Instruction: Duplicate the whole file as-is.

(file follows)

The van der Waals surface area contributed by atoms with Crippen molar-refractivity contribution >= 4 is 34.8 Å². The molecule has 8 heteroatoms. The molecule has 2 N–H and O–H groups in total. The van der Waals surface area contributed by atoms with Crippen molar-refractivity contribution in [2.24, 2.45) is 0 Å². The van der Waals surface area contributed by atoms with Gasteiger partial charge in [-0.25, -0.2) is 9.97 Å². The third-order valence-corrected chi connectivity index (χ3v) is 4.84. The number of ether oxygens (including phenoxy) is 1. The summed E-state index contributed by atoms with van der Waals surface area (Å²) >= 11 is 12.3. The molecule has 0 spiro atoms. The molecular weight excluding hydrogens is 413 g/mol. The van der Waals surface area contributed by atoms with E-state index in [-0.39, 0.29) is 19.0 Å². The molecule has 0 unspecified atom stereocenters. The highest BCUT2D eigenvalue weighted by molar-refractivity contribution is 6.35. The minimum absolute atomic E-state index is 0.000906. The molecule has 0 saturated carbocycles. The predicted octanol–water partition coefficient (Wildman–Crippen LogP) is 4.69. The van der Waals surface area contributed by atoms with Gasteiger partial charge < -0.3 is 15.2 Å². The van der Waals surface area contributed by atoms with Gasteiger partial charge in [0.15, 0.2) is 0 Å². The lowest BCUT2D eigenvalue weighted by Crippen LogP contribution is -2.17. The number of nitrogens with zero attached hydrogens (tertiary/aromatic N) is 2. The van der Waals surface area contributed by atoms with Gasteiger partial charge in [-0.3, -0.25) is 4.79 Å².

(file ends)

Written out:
The van der Waals surface area contributed by atoms with Crippen molar-refractivity contribution >= 4 is 34.8 Å². The molecule has 8 heteroatoms. The molecule has 2 N–H and O–H groups in total. The van der Waals surface area contributed by atoms with Crippen molar-refractivity contribution in [2.24, 2.45) is 0 Å². The van der Waals surface area contributed by atoms with Gasteiger partial charge in [-0.25, -0.2) is 9.97 Å². The third-order valence-corrected chi connectivity index (χ3v) is 4.84. The number of ether oxygens (including phenoxy) is 1. The summed E-state index contributed by atoms with van der Waals surface area (Å²) >= 11 is 12.3. The molecule has 0 spiro atoms. The molecular weight excluding hydrogens is 413 g/mol. The van der Waals surface area contributed by atoms with E-state index in [-0.39, 0.29) is 19.0 Å². The molecule has 0 unspecified atom stereocenters. The highest BCUT2D eigenvalue weighted by molar-refractivity contribution is 6.35. The minimum absolute atomic E-state index is 0.000906. The molecule has 0 saturated carbocycles. The predicted octanol–water partition coefficient (Wildman–Crippen LogP) is 4.69. The van der Waals surface area contributed by atoms with Gasteiger partial charge < -0.3 is 15.2 Å². The van der Waals surface area contributed by atoms with Gasteiger partial charge in [0.15, 0.2) is 0 Å². The lowest BCUT2D eigenvalue weighted by Crippen LogP contribution is -2.17. The number of nitrogens with zero attached hydrogens (tertiary/aromatic N) is 2. The van der Waals surface area contributed by atoms with Gasteiger partial charge in [-0.3, -0.25) is 4.79 Å².